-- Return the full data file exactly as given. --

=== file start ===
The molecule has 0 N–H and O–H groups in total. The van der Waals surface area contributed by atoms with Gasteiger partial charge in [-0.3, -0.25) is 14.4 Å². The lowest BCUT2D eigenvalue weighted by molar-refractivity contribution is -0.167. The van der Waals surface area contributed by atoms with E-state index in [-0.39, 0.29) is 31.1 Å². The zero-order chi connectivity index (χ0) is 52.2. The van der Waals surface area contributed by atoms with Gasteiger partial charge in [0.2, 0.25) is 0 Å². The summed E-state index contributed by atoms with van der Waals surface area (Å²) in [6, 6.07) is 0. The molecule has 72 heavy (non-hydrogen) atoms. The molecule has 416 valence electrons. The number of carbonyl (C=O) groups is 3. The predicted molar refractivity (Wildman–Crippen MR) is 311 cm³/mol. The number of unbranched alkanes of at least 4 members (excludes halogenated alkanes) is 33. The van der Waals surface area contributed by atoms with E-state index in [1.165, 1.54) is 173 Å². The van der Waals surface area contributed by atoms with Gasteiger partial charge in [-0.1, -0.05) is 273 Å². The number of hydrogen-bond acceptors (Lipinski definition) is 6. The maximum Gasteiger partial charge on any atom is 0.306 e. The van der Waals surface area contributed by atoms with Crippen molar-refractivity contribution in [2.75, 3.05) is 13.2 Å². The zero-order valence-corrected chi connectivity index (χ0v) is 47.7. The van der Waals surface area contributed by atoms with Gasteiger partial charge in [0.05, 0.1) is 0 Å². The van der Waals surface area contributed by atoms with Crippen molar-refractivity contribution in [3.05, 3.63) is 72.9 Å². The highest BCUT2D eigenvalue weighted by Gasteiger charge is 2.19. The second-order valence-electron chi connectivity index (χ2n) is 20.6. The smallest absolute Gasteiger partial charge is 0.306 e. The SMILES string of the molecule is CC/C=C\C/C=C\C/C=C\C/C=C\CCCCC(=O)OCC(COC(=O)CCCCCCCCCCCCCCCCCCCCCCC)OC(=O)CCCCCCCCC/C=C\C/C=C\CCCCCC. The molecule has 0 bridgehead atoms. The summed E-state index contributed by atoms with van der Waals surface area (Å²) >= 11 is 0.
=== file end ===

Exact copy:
The molecule has 0 N–H and O–H groups in total. The van der Waals surface area contributed by atoms with Gasteiger partial charge in [-0.3, -0.25) is 14.4 Å². The lowest BCUT2D eigenvalue weighted by molar-refractivity contribution is -0.167. The van der Waals surface area contributed by atoms with E-state index in [-0.39, 0.29) is 31.1 Å². The zero-order chi connectivity index (χ0) is 52.2. The van der Waals surface area contributed by atoms with Gasteiger partial charge in [0.2, 0.25) is 0 Å². The summed E-state index contributed by atoms with van der Waals surface area (Å²) in [6, 6.07) is 0. The molecule has 72 heavy (non-hydrogen) atoms. The molecule has 416 valence electrons. The number of carbonyl (C=O) groups is 3. The predicted molar refractivity (Wildman–Crippen MR) is 311 cm³/mol. The number of unbranched alkanes of at least 4 members (excludes halogenated alkanes) is 33. The van der Waals surface area contributed by atoms with E-state index in [1.165, 1.54) is 173 Å². The van der Waals surface area contributed by atoms with Gasteiger partial charge in [-0.1, -0.05) is 273 Å². The number of hydrogen-bond acceptors (Lipinski definition) is 6. The maximum Gasteiger partial charge on any atom is 0.306 e. The van der Waals surface area contributed by atoms with Crippen molar-refractivity contribution in [2.75, 3.05) is 13.2 Å². The zero-order valence-corrected chi connectivity index (χ0v) is 47.7. The van der Waals surface area contributed by atoms with Gasteiger partial charge in [0.05, 0.1) is 0 Å². The van der Waals surface area contributed by atoms with Crippen molar-refractivity contribution in [3.05, 3.63) is 72.9 Å². The highest BCUT2D eigenvalue weighted by Gasteiger charge is 2.19. The second-order valence-electron chi connectivity index (χ2n) is 20.6. The smallest absolute Gasteiger partial charge is 0.306 e. The SMILES string of the molecule is CC/C=C\C/C=C\C/C=C\C/C=C\CCCCC(=O)OCC(COC(=O)CCCCCCCCCCCCCCCCCCCCCCC)OC(=O)CCCCCCCCC/C=C\C/C=C\CCCCCC. The molecule has 0 bridgehead atoms. The summed E-state index contributed by atoms with van der Waals surface area (Å²) >= 11 is 0.